Review: WAR GIRLS by Tochi Onyebuchi

Publisher: Razorbill
Page Count: 451
Release Date: October 15th, 2019
Series: Standalone
Rating: 3.5/5 Stars – Liked It!

Note: I was provided a free ARC of this book by the publisher in return for a fair and honest review.

yz2pwtaqvet5bxo7jmwfIn the year 2172, the country of Nigeria is embroiled in civil war. This is a war fought with mechs and drones, where radiation has made large parts of the world uninhabitable and humans can be enhanced with all kinds of cybernetics. Two teenage girls, Onyii and Ify, live and fight with a rebel group known as the War Girls, fighting on behalf of the Republic of Biafra, a section of Nigeria inhabited by the Igbo people who want to break off into their own country. The two girls have lived as close as sisters since Onyii found Ify orphaned after a battle destroyed her village. But after an attack on the encampment, Onyii is left for dead, and Ify is “rescued” and returned to her home country of Nigeria.  With both sisters unaware the other is still alive, they spend the next four years on opposite sides of the war, fighting to bring an end to the conflict by any means necessary.

WAR GIRLS is an emotional tale of the particular brutality of civil war. In an author’s note at the end of the book, Onyebuchi writes that this story was inspired by the real-life Nigerian Civil War of the 1960s, something his own mother experienced first-hand as a child.  That influence shows here, as Onyebuchi explores all the different ways that particular war decimated a nation: child soldiers, land mines, maiming, and the ever-present “us vs. them” mentality that reduces the enemy to faceless horrors, to mindless savages that can be killed without question.  Putting the two girls on opposite sides reinforced how each side viewed the other, and the justifications that happen to win a war.  And the book doesn’t stop once a cease-fire has been declared.  The ramifications of the war don’t disappear because bullets stop flying, and I appreciated watching the War Girls trying to adapt to the possibility that there might no longer be a need for violence, and figure out how fit into this new  world.

This harrowing real-world-inspired ordeal is wrapped in the veneer of sci-fi.  Onyii is a particularly skilled mech pilot, and her fights against enemy mechs are some of the best parts of the book.  Envisioning the different ways society has evolved, with increasing reliance on cybernetic enhancements and Ify’s particular skill at hacking systems using an interface she linked into her brain, was well done, and I appreciated this glimpse at a not-so-distant future.  Although the time spent outside of Africa is brief, we get a sense that war and climate change have taken their toll on the world, from climate change making places uninhabitable, and creatures that have mutated over time from radiation exposure.  Because of this, more and more people have abandoned Earth to live among the stars.  It’s a future that feels (unfortunately) real, and grounds this story overall.

There were a few things overall that detracted from my enjoyment.  One in particular was the ending of the book.  Although I liked that the story went beyond the end of the war, it didn’t feel like the author quite knew how to wrap up the story.  Rapid fire events happen in the last 30 pages with such speed that I had whiplash, and most of the plotting at that point felt like it was adding unnecessary complications at the eleventh hour.  And while Ify provided an important viewpoint into the Nigerian side of the civil war, I sometimes found her counterparts a little two-dimensional as villains.  The author takes care to show that both sides of the conflict were capable of justifying terrible acts, but occasionally the Nigerian side veered into flat monsters, and it lessened the impact slightly for me.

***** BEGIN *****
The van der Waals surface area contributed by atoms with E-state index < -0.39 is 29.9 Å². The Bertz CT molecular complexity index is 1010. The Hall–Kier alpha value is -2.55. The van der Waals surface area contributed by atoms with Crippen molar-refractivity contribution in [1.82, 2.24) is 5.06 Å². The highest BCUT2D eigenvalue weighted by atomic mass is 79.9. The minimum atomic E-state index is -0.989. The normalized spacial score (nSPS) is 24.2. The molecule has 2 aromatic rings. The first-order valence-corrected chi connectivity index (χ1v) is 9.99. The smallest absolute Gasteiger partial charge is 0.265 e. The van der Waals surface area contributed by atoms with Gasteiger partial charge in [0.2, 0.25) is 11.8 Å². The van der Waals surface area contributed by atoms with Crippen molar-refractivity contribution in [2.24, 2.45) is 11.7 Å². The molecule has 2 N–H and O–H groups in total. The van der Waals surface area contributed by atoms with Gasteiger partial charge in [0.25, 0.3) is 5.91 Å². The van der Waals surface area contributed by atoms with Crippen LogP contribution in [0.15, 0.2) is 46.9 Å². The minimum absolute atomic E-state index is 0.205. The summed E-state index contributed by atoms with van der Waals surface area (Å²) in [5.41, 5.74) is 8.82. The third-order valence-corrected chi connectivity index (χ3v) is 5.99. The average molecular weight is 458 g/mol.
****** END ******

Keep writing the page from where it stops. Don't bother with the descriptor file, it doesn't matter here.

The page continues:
WAR GIRLS is an important examination of conflicts that all too often gets overlooked by Western countries.  I know that I know relatively little about the various civil wars that have raged in Africa, and getting a glimpse at the past through this vision of the future was a worthwhile experience.  It’s a thrilling conflict with emotional stakes that put both Onyii and Ify through the wringer as they try to survive in a world that seems to want to burn.  WAR GIRLS isn’t necessarily an easy read, but it’s definitely worth your time.

4 thoughts on “Review: WAR GIRLS by Tochi Onyebuchi

Add yours

  1. Science fiction is a particularly good lense to examine the contemporary world through and it think it’s at its best when that’s what it’s used for. This book has been on my radar since you mentioned it in a few earlier posts as a book you were looking to read and I’m thinking of boosting it up the list after this review.

    Liked by 1 person

  2. This sounds interesting, despite the ending. I’ve only read Onyebuchi’s Beasts Made of Night which I enjoyed (with reservations), so it’ll be interesting to read something else of his to get a better feel for him.
    Great review!

    Liked by 1 person

Leave a Reply

Fill in your details below or click an icon to log in: Logo

You are commenting using your account. Log Out /  Change )

Google photo

You are commenting using your Google account. Log Out /  Change )

Twitter picture

You are commenting using your Twitter account. Log Out /  Change )

Facebook photo

You are commenting using your Facebook account. Log Out /  Change )

Connecting to %s

Create a free website or blog at

Up ↑

%d bloggers like this: